(52) The equivalent balanced circuit of CRLH-TL is a combination of the equivalent circuits for RH-TL and LH-TL. The equivalent circuit for CRLH-TL is given in FIG. 6C, where, similar to RH-TL and LH-TL, Δl must be small enough compared to the wavelength. In CRLH-TL circuit, LH circuit balances the RH circuit to give a metamaterial impedance matching condition, which is similar to putting a conjugate impedance load on the initial complex impedance load. From the maximum power transfer theorem, thus, the added matching conjugate impedance Z*.sub.L (i.e., R.sub.L+X.sub.L) balances the existing Z.sub.L (i.e., R.sub.L-X.sub.L).
(53) The balanced (CRLH) metamaterial approach can now be seen as an implementation of the maximum power transfer theorem. It also explains how the maximum power transfer really works and can be achieved in nature.
(54) Circuit-theory concepts have been used to conceptualize and design an acoustic non-resonant TL-based metamaterial. Series compliances were implemented using membranes whereas the shunt acoustic masses were realized with transversally connected open channels. Such a metamaterial exhibits a negative refractive index over almost one octave (0.6-1 kHz), which is larger than what can be achieved with locally resonant acoustic metamaterials. However, one-octave coverage is very inadequate for practical applications and must be extended over at least 3 or more octaves.
(55) In the present disclosed technology, an acoustic metamaterial impedance matching device for porous/poro-elastic media, using open-tube inductive and resistive architecture, that is impedance matched for a porous media for all refractive indices including negative indices, is disclosed. This arrangement is highly distinctive and different from previous attempts and is based on the fact that the impedance of the porous media itself, as described earlier, consists mostly of resistive and inductive elements. It is important to note that the resistive and inductive impedance of a porous media needs to be matched with a similar but conjugate environment.
(56) The characteristic impedance of air is specific acoustic impedance (z) (characteristic impedance, wave impedance) is the opposition of a medium to wave propagation, and it depends on the medium properties and the type of wave propagating through the medium. The specific impedance of a medium opposing the propagation of a plane sound wave is equal to: Z=√B.sub.0ρ.sub.0=ρ.sub.0c, where B.sub.0 is the bulk modulus of the medium in N/m2, ρ.sub.0 is the density of the medium in kg/m.sup.3 and c is speed of sound in m/s. Thus, Z depends on both bulk modulus and density of the medium. The pressure in a periodic sound wave can be related to the displacement:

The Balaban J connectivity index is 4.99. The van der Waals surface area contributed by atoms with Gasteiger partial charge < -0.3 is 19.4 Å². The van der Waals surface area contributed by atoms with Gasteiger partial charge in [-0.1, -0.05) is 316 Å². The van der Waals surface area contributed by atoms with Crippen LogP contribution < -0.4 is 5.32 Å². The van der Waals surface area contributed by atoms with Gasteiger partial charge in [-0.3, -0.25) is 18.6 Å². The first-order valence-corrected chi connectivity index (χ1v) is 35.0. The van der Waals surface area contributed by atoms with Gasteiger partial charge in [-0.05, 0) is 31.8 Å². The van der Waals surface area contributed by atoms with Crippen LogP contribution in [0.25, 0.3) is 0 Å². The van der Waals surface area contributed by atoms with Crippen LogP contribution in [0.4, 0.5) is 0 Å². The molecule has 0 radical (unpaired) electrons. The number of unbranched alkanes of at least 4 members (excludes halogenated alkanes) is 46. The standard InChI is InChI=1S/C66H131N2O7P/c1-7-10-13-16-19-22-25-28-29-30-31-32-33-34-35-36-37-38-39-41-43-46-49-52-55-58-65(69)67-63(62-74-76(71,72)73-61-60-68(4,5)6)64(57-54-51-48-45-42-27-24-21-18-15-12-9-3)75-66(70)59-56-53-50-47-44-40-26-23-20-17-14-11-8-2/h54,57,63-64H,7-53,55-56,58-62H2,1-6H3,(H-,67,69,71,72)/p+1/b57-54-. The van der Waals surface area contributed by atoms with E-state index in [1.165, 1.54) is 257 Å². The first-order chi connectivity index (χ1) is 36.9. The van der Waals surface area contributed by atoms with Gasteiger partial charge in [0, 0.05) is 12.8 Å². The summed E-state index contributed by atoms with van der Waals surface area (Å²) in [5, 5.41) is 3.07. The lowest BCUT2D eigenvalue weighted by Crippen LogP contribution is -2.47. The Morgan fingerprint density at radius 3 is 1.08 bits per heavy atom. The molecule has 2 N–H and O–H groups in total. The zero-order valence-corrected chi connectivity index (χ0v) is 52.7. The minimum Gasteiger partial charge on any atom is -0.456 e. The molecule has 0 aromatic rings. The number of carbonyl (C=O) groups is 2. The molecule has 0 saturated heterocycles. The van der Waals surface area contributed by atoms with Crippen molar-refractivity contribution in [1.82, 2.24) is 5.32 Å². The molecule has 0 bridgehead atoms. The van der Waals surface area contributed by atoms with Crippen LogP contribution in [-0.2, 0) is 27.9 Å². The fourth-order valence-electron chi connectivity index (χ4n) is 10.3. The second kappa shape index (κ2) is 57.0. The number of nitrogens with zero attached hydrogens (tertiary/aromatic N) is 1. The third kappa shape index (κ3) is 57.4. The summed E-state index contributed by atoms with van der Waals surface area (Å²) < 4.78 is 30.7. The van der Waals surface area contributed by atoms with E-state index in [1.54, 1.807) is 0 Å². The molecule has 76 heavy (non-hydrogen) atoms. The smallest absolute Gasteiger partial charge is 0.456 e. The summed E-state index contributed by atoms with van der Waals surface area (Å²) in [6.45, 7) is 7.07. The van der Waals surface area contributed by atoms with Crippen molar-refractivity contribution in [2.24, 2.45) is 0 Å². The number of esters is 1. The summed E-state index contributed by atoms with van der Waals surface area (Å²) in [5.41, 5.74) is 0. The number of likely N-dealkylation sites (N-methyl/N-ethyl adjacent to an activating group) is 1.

where, B.sub.0 is the bulk modulus of the medium, k (=ω/c) is wavenumber, and s.sub.max is the displacement of sound wave. The average intensity (the rate at which the energy being transported by the wave transfers through a unit area) over one period of the oscillation is:
where, ω is the angular frequency. Thus, power or intensity carried by sound wave is proportional to the square root of both bulk modulus and density of air.
(58) An acoustic inductive element is analogous to an open pipe/tube. By combining acoustic inductors and resistors in a series acoustic element, a device with negative refractive index can be achieved. The acoustic mass is equivalent to the mass of the air in the enclosed element divided by the square of the cross-sectional area of the element. Also, since some small volume of the medium on either end of the tube is also entrained with the media inside the tube, the “acoustic” length is usually somewhat larger than the physical length of the tube. For a single open end, the difference between the physical length and the acoustic length is Δ1≈0.8a, also called the end correction. A structure that may be well approximated by an acoustic compliance is an enclosed volume of air with linear dimensions (<0.1λ). The variations in sound pressure within an enclosed air volume generally occur about the steady-state atmospheric pressure, the ground potential in acoustics.
(59) The basic constituent parameters that determine the propagation characteristics of acoustic waves in a medium are the density of the medium ρ.sub.0 and its bulk modulus B.sub.0. The velocity of an acoustic wave in the medium c and the refractive index relative to air n are given by:
where, B.sub.r=B/B.sub.0 and ρ.sub.r=ρ/ρ.sub.0 are the relative values of the bulk modulus and the mass density of the medium, respectively, with respect to values in air, which are B.sub.0=1.42×105 Pa and ρ.sub.0=1.22 kg/m3.
(61) When open tubes (OTs) are installed periodically as lumped elements in a one-dimensional acoustic waveguide, the pressure amplitude in the waveguide is affected by the dynamic motion of the air column that exists in the OT, and the value of the bulk modulus thus changes. In this case, the bulk modulus of the medium B is given by:
B=B.sub.0/[1−(ω.sup.2.sub.OT/ω.sup.2)], where, the transition frequency of the bulk modulus is given by:
and, if only OTs have been installed, the mass density of the metamaterial p is equal to that of air ρ.sub.0. Here, c, S, d, and A are the speed of sound in air, the cross-sectional area of the OT, the effective length of the OT, the unit cell length, and the cross-sectional area of the waveguide, respectively.